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Music in the Making

Eight Is A Magic Number!

This week, we’re listening to two very different octets from the Shepherd and Moores Schools of Music.


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On this week’s episode of Music in the Making, we’re talking about the power of eight instruments, featuring both wind and string octets from the 20th century.

Dover Quartet, featured in the Enescu Octet performance

Music in this episode:

Stravinsky – Octet for Wind Instruments (1923)
Faculty and Friends of the Moores School of Music
Moores Opera House

Our first selection tonight is one of the earliest works from Stravinsky’s neoclassical period. The octet features a rare example of Stravinsky’s use of sonata form, a parody of a Mozart concerto, and the imitation of a baroque fugue subject. While modern listeners view this as proof of Stravinsky’s genius, Copland negatively reviewed this particular piece as “a mess of 18th century mannerisms” after it’s premiere.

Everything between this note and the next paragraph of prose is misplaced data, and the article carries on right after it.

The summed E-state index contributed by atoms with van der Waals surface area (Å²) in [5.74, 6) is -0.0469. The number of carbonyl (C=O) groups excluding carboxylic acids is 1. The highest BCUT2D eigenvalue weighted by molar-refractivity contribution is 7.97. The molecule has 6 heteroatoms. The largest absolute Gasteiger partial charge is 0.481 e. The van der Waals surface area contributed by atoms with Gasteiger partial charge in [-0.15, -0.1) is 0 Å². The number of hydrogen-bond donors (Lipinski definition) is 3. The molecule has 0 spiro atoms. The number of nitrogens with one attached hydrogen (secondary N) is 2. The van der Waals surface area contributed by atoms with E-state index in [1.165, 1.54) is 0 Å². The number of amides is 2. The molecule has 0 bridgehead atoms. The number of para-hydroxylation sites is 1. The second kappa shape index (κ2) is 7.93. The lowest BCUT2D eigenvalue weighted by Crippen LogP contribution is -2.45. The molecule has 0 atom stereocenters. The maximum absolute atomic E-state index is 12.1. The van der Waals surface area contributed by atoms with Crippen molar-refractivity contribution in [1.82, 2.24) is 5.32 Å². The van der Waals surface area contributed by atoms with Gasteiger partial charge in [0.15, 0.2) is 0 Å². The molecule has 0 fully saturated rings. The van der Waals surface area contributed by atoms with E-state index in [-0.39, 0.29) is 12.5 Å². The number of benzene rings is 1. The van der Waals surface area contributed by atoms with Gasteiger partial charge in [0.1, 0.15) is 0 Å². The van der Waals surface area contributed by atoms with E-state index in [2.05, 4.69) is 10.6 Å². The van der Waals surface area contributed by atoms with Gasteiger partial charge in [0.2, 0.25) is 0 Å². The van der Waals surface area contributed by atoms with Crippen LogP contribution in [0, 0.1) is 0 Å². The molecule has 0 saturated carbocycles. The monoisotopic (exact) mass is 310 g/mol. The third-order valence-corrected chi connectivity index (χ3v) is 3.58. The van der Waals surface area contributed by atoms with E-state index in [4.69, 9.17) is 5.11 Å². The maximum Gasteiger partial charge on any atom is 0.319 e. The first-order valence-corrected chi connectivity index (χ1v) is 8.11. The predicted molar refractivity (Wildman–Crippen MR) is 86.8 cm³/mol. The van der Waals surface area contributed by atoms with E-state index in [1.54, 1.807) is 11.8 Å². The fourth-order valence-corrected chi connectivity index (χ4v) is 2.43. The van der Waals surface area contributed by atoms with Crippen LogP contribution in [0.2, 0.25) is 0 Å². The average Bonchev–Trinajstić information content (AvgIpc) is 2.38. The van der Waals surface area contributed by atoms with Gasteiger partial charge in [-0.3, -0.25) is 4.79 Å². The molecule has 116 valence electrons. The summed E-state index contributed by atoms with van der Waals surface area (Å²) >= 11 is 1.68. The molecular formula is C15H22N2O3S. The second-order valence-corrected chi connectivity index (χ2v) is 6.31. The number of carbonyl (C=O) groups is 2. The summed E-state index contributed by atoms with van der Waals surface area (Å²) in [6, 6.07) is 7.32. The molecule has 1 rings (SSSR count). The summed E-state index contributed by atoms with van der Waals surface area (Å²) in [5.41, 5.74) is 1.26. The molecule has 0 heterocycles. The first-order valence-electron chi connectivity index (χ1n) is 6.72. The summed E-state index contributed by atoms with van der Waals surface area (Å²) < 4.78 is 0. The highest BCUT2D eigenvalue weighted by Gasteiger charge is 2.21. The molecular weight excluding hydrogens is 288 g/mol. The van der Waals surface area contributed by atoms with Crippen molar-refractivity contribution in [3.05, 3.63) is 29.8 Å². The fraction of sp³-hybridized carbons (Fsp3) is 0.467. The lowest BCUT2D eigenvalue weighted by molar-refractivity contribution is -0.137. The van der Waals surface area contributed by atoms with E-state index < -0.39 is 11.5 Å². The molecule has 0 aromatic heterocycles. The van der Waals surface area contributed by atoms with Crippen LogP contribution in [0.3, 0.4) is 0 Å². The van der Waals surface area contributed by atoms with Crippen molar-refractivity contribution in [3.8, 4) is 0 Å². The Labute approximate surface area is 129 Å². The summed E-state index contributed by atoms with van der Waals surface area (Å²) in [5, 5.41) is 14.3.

Enescu – Octet for Strings in C Major, Op. 7 (1900)
Faculty of the Shepherd School of Music; Dover String Quartet
Duncan Recital Hall

Our next selection is an octet of a different kind — a string octet. Although it is often compared to Mendelssohn’s string octet, Enescu’s offers something different; an equal balance and importance of all eight voices, as opposed to Mendelssohn’s use of a solo violinist and seven accompanists. Enescu found writing for this work especially difficult, waiting nearly two years to complete it. Perhaps he was overwhelmed by the number of instruments involved or the overall length of the work, almost 40 minutes in total. Regardless, string players still regard that his string octet is not for the faint of heart.